Focus on tropospheric NO2: the DOAS method

Extracted from Chimot, J., Global mapping of atmospheric composition from space – Retrieving aerosol height and tropospheric NO2 from OMI, PhD book, Delft University of Technology (TU Delft), The Royal Netherlands Meteorological Institute (KNMI), July 2018.

 

The Differential Optical Absorption Spectroscopy (DOAS) method is a specific atmospheric retrieval approach employed for UV and visible absorbing trace gases. The various DOAS techniques rely on the same key concept: a simultaneous fit of several trace gas slant column densities from the fine spectral features due to their absorption (i.e. the high frequency part) present in passive UV–visible spectral measurements of atmospheric radiation (Platt and Stutz, 2008). The Beer-Lambert law is used as forward model. It is commonly employed for absorption spectroscopy analyses of NO2 – Nitrogen dioxide, SO2 – Sulfur dioxide, HCHO – Formaldehyde and O3 – Ozone from the OMI, TROPOMI, GOME, GOME-2 and SCIAMACHY sensors (Boersma et al., 2011).

To take into account the simultaneous presence of several absorbers together with Rayleigh and Mie scattering, the Beer-Lambert law, that describes the light attenuation as a function of the travelled distance, gas concentration and its spectral absorption intensity, is commonly re-written as follow:

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The spectral fit is achieved within a predefined spectral window (e.g. 405–465 nm for OMI NO2) on the spectral reflectance R. Usually, R is divided into two parts: 1) a spectrally smooth part, modelled by a polynomial, accounting for Rayleigh and Mie scattering, surface reflection, and the low frequency of the absorption cross sections, 2) a spectrally differential part from which trace gas information is retrieved. The slant column density Ns gives then the column density along the average light path traveled by the detected photons from the Sun through the atmosphere, surface and back to the satellite sensor.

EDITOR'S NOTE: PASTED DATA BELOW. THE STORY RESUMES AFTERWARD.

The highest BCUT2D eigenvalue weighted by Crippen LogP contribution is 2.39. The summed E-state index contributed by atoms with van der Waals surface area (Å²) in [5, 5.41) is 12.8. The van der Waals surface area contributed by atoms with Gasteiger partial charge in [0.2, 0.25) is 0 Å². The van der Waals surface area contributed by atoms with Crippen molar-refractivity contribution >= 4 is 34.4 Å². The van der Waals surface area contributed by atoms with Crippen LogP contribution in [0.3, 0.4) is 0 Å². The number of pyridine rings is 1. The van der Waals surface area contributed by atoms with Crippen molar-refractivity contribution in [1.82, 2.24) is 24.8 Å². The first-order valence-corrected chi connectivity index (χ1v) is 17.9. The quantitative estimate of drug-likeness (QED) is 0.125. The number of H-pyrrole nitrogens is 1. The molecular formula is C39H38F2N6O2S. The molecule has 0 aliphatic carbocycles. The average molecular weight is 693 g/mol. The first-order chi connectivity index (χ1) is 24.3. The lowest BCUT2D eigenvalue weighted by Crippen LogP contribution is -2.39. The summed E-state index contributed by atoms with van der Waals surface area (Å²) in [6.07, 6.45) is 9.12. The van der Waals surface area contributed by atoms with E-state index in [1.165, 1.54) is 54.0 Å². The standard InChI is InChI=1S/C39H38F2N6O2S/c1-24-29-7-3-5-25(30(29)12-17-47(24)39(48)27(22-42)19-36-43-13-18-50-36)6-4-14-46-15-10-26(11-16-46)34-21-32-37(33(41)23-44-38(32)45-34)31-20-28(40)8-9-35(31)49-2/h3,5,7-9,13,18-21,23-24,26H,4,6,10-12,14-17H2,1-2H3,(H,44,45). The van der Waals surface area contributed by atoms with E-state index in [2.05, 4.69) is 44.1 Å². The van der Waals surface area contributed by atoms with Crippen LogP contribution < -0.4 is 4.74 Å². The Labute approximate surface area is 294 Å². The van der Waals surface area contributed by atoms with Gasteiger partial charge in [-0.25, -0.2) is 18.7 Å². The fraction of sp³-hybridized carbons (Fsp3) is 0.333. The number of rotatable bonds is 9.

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In the case of OMI tropospheric NO2 It is obtained through a least-squares fit approach applied to the logarithm of R over 405–465 nm:

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Special attention is generally paid, during this fit, to the Ring effect: i.e. a so called Ring spectrum is included like a cross section at the right side of equation 1.25 (Chance and Spurr, 1997; Boersma et al., 2007, 2011). Furthermore, the temperature sensitivity of the NO2 absorption cross section is accounted for by computing an a posteriori temperature correction term between an effective atmospheric temperature along the average photon path and the 220 K cross section spectrum used in the fitting procedure (Vandaele et al., 1998). The stratospheric NO2 contribution must be separated from the tropospheric one in the slant column. In the case of OMI DOMINO product, this is done by assimilating slant columns into a chemistry transport model (Boersma et al., 2007, 2011)